Dozens Detained After Embassy Bombing In Yemen

Yemeni soldiers outside U.S. Embassy i

Two Yemeni soldiers sit outside the gates of the U.S. Embassy in San'a the morning after attackers in two vehicles loaded with explosives mounted a carefully planned attack on the compound. Ivan Watson/NPR hide caption

itoggle caption Ivan Watson/NPR
Yemeni soldiers outside U.S. Embassy

Two Yemeni soldiers sit outside the gates of the U.S. Embassy in San'a the morning after attackers in two vehicles loaded with explosives mounted a carefully planned attack on the compound.

Ivan Watson/NPR
Map: Yemen i
Alice Kreit/NPR
Map: Yemen
Alice Kreit/NPR
U.S. investigator searches outside embassy compound i

The morning after the assault, a U.S. investigator combs the street looking for evidence under the watchful eye of a Yemeni soldier. Ivan Watson/NPR hide caption

itoggle caption Ivan Watson/NPR
U.S. investigator searches outside embassy compound

The morning after the assault, a U.S. investigator combs the street looking for evidence under the watchful eye of a Yemeni soldier.

Ivan Watson/NPR

Local security forces in Yemen have detained dozens of people in the aftermath of a deadly attack Wednesday on the U.S. embassy in the capital, San'a.

Yemeni officials say 17 people were killed in what was a well-coordinated frontal assault on the fortified compound. An American high school student from New York was among those caught in the deadly crossfire.

Workers using hammers and drills began to repair the battered gate of the U.S. embassy on Thursday morning. The parking lot in front was littered with twisted metal, burned-out cars and bits of human flesh. American investigators picked through the rubble wearing rubber gloves.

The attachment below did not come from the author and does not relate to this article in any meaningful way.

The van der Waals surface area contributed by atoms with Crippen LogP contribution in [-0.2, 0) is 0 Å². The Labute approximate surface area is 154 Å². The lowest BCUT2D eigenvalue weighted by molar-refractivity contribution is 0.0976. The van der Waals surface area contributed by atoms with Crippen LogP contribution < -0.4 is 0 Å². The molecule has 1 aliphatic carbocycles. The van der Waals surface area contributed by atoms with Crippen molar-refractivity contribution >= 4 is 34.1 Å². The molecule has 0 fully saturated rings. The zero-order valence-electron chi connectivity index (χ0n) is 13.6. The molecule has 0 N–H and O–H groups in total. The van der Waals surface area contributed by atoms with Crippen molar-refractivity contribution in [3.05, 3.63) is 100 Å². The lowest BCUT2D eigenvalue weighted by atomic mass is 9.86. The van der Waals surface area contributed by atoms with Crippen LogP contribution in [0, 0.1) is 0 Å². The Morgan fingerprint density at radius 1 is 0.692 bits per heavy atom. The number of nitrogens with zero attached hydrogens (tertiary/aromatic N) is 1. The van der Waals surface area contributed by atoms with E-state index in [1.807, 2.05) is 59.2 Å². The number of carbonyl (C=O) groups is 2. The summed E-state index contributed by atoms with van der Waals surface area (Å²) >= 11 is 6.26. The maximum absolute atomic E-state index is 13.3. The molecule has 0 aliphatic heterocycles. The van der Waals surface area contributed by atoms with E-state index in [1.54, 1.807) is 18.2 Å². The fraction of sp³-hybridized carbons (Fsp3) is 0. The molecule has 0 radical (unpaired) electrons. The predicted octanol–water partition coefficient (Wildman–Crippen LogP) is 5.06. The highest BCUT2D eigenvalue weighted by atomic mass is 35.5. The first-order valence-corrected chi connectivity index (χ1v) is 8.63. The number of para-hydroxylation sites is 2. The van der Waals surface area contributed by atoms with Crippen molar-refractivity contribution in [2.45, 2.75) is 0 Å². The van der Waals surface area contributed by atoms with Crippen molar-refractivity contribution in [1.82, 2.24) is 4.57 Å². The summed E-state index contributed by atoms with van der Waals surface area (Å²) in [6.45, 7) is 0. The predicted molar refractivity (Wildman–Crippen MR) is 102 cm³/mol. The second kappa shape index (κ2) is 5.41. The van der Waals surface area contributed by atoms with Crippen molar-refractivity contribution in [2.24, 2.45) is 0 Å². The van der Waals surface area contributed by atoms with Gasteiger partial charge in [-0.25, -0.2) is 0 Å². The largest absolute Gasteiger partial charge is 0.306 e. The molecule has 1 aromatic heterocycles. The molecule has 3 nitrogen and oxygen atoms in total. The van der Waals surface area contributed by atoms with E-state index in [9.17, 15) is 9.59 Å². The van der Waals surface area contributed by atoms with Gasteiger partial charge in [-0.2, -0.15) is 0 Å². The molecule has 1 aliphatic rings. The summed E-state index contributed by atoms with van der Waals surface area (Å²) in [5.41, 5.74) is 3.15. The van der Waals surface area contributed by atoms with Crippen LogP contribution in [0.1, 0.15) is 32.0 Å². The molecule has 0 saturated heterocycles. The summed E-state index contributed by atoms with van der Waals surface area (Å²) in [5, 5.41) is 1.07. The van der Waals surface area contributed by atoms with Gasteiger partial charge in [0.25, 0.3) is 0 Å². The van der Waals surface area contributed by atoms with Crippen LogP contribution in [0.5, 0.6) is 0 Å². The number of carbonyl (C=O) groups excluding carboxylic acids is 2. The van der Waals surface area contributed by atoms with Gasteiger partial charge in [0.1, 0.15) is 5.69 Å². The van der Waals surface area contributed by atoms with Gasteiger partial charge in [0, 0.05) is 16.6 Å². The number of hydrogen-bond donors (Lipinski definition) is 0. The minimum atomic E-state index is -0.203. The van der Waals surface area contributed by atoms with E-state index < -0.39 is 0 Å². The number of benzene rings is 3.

About 9 a.m. Wednesday, armed attackers driving two vehicles loaded with explosives tried — and failed — to penetrate the walls of the embassy compound.

Yemeni guards and civilian bystanders bore the brunt of the attack, but among the victims was 18-year-old Susan Elbaneh of Lackawanna, N.Y., who traveled to Yemen to marry a local man last month. She was in line at the embassy applying for documents when the attackers launched their assault.

"Crazy, crazy, crazy people," says Omar Al Baradi, the owner of Azal Hotel, which is next door to the embassy. "Everybody who make this kind of fight yesterday is crazy, has no brain. For what? For what he kill people like this? If you are Muslim, you don't have [to] do that."

Wednesday's assault was the most deadly of five attacks against the U.S. embassy in the past six years. Ibrahim Atif, who lives next to the compound, remembers the last time the embassy was targeted — in March.

Atif says he helped carry wounded Yemeni schoolgirls to the hospital after someone lobbed mortars at the embassy and narrowly missed, instead hitting the girls' school next door in the middle of lunch.

The U.S. State Department says Wednesday's carefully planned assault looks like an al-Qaida-style operation.

Yemen's foreign minister, Abu Bakr al-Qirbi, agrees. He says the group that claimed responsibility for the attack, Islamic Jihad in Yemen, is linked to al-Qaida.

There have been reports that the attackers were wearing Yemeni military uniforms. "This is again not unexpected, because they can easily buy these uniforms in the market," Qirbi says.

Al-Qaida first grabbed international headlines in Yemen in 2000 when its operatives bombed the USS Cole in the port of Aden, killing 17 American sailors.

After the Sept. 11 attacks, the Yemeni government became an ally of the Bush administration in its war on terror, and Washington has since offered Yemen tens of millions of dollars to help train and equip its security forces.

But over the past two years, groups linked to al-Qaida have increased their attacks against foreign embassies, tourists and commercial interests in Yemen.

"We need really to sit and evaluate our methods of dealing with terrorism," Qirbi says.

Qirbi says Yemen needs more American help to battle al-Qaida. But, he adds, the U.S. should focus its aid more on developing the economy and educational system to achieve long-term success in the impoverished country.

"I think it's high time now that after the billions of dollars that have been spent on combating terrorism, for people to sit and ask: 'Have we achieved the objectives?'" Qirbi says. "Could we have spent that money better on different ways of combating terrorism?"

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